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preponderance of the evidence that negligence for which the defendant is responsible in fact caused the accident," instructed them in substance as follows: "Unless you . . . find by the preponderance of the evidence that the accident was caused in a particular manner, you may treat the fact that the accident happened as it is agreed it did happen as some evidence of negligence . . . for which the defendant is responsible; but if from the evidence you . . . find that the accident happened in a particular manner, then you can no longer draw any inference of negligence . . . from the happening of the accident itself, but you must then consider only the question, whether the evidence shows negligence of the defendant or its servants which actually caused the accident in the particular manner in which you find it actually happened. If . . . you find by the preponderance of the evidence that the accident happened because of the presence of an iron bolt . . . in the switch, then I instruct you that you must answer the question 'No'. . . . But, if you fail to find that the accident was caused by the bolt, then you may come back to the general proposition that the happening of such an accident as this is some evidence of negligence . . . of the defendant and its servants, and then consider whether in fact by the greater weight of evidence the accident was caused by negligence of the defendant or not." Held, that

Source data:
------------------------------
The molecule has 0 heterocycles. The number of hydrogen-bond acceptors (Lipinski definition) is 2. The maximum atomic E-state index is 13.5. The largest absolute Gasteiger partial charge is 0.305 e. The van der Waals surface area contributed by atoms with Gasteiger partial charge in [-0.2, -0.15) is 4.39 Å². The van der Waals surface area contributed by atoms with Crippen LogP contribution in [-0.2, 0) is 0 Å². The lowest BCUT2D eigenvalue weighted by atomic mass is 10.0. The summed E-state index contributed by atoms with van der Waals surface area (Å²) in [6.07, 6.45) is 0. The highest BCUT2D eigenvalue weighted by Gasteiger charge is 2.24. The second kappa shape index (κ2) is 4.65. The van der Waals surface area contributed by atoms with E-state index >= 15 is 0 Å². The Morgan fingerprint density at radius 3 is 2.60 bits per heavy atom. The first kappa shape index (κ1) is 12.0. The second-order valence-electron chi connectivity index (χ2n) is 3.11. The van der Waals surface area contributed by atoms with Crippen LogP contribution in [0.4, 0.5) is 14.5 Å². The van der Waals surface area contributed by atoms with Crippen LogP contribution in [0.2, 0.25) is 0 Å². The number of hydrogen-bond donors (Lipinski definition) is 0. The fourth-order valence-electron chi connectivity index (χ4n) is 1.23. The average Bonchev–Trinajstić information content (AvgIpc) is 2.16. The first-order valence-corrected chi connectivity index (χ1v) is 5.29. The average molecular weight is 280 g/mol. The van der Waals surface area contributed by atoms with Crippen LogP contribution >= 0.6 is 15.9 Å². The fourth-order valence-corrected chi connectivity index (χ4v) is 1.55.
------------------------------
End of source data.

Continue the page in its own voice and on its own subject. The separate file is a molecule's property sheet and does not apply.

(1) The charge was to be considered as a whole to determine whether it was legally correct;

(2) The use of the word "preponderance" in the portion of the charge above quoted did not relieve the plaintiff of the burden of proof, nor permit the jury to find for the plaintiff if the defendant's evidence as to the cause of the accident exactly balanced the evidence of negligence arising from the accident itself.

Any harm which the defendant suffered at the trial above described through an alleged error of the judge in permitting the plaintiffs to ask hypothetical questions based on facts not in evidence, and in denying defendant's motion that such questions and the answers thereto be struck out, was cured by an instruction to the jury: "In this case . . . the plaintiffs have failed to show just how the accident happened, and have failed to show just what the defendant did, if anything, or failed to do, if anything, that caused the accident. The evidence for the plaintiffs as to possible causes of the accident was not based upon any facts proved"; which instructions were followed by a specific statement of theories of causes of the accident, as to which he stated there was no evidence, and the following statement: "So far as any specific cause of the accident is concerned, so far as any specific act or kind of negligence is concerned, there is no evidence which would justify you in finding any specific act or kind of negligence on the part of the defendant or its servants."